(c) 2012-present The North Star Reports: Global Citizenship and Digital Literacy http://NorthStarReports.org ISSN: 2377-908X The NSR is sponsored and published by Professor Hong-Ming Liang, NSR Student Editors and Writers, with generous support from The Department of History and Politics of The College of St. Scholastica, and the scholarly Middle Ground Journal. See Masthead for our not-for-profit educational open- access policy. K-12 teachers, if you are using these reports for your classes, please contact editor-in-chief Professor Liang at HLIANG (at) css.edu

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Taiwan – Spending the Summer in Taipei – by Megan Beckerich. The North Star Reports: Global Citizenship and Digital Literacy, at NorthStarReports.org and facebook.com/NorthStarReports

Taiwan – Spending the Summer in Taipei – by Megan Beckerich. The North Star Reports: Global Citizenship and Digital Literacy, at NorthStarReports.org and facebook.com/NorthStarReports

megantaiwan1

[Pictured: Jiufen, a former Japanese administered coal mining town turned tourist hot spot and inspiration for Spirited Away]

The summer of 2016 is one I won’t forget anytime soon, and not because it only just happened a few months ago. I had just graduated from Northern Kentucky University with a BA in International Studies, and I decided to study abroad one final time through my alma mater. I wanted to continue my education in Mandarin Chinese, and my solution was to study abroad in Taiwan. It was a chance to brush up my lackluster speaking and writing skills, meet new people, and take a little break after working so hard in my four years at Northern Kentucky University.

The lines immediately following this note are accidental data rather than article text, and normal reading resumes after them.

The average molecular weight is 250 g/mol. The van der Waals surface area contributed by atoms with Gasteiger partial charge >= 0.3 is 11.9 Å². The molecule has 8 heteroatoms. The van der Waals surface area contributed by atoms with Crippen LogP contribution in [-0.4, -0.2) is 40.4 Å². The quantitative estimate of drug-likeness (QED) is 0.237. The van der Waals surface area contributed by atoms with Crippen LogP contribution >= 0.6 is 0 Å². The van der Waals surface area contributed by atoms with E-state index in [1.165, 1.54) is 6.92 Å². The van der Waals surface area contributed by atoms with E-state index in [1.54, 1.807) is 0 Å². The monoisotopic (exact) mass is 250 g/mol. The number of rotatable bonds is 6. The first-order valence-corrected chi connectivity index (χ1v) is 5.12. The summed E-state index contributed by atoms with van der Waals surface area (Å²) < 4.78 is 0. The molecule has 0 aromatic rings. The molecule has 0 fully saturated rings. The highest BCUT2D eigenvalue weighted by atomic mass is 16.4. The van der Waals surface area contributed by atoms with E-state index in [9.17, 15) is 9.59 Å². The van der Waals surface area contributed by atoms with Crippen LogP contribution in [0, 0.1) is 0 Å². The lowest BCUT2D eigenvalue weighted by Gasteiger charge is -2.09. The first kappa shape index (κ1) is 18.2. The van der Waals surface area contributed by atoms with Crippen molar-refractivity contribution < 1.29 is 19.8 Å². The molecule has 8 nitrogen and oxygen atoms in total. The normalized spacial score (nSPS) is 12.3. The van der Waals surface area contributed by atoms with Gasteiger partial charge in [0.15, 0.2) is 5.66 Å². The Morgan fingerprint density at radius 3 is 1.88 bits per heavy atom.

I had studied abroad once before through an exchange program offered through my university. I went to Nanzan University in Nagoya, Japan for their international summer school in 2015. Having “caught the travel bug,” as they say, I needed to go abroad again, and I found out I could go to a partner school the summer after I gradate. Thus, I applied to National Chengchi University in Taipei, Taiwan. I was accepted into their 8-week summer school, and I had the option to enroll in additional classes besides the necessary Mandarin class. I decided to take a Philosophy class that discussed I-Ching (an ancient book that used for fortune telling and discussed the basis of the universe), Confucianism, and Daoism. That class was only three days a week for two weeks, as opposed to the Mandarin class five days a week for the entire 8 weeks. I stayed in the international student’s dorm, and became close with students from Australia, England, and everywhere in between. With two of my three goals checked off, that left goal three: the fun times. Taipei is stuffed with museums, parks, a zoo (a convenient 15 minute walk from my dorm), shops, restaurants, and for those willing to go a little bit out of the city limit: impressive nature parks and historical sites.

Making your way around Taipei is quite easy thanks to the glorious public transportation. Our school generously provided us transit cards (aptly named the “easy card”), making it easier to travel by bus or train. Because classes dominated our afternoons everyday, my classmates and I would do most of our sightseeing over the weekend, or in the evening. Sunset is when the night markets would open, and almost every other night was spent exploring a market for bargains (clothes, phone accessories, jewelry, tableware; if you can think of something you want for cheap, odds are they had it) and delicious food.

megantaiwan2

[Noodles with a tea egg (egg hard-boiled in tea)]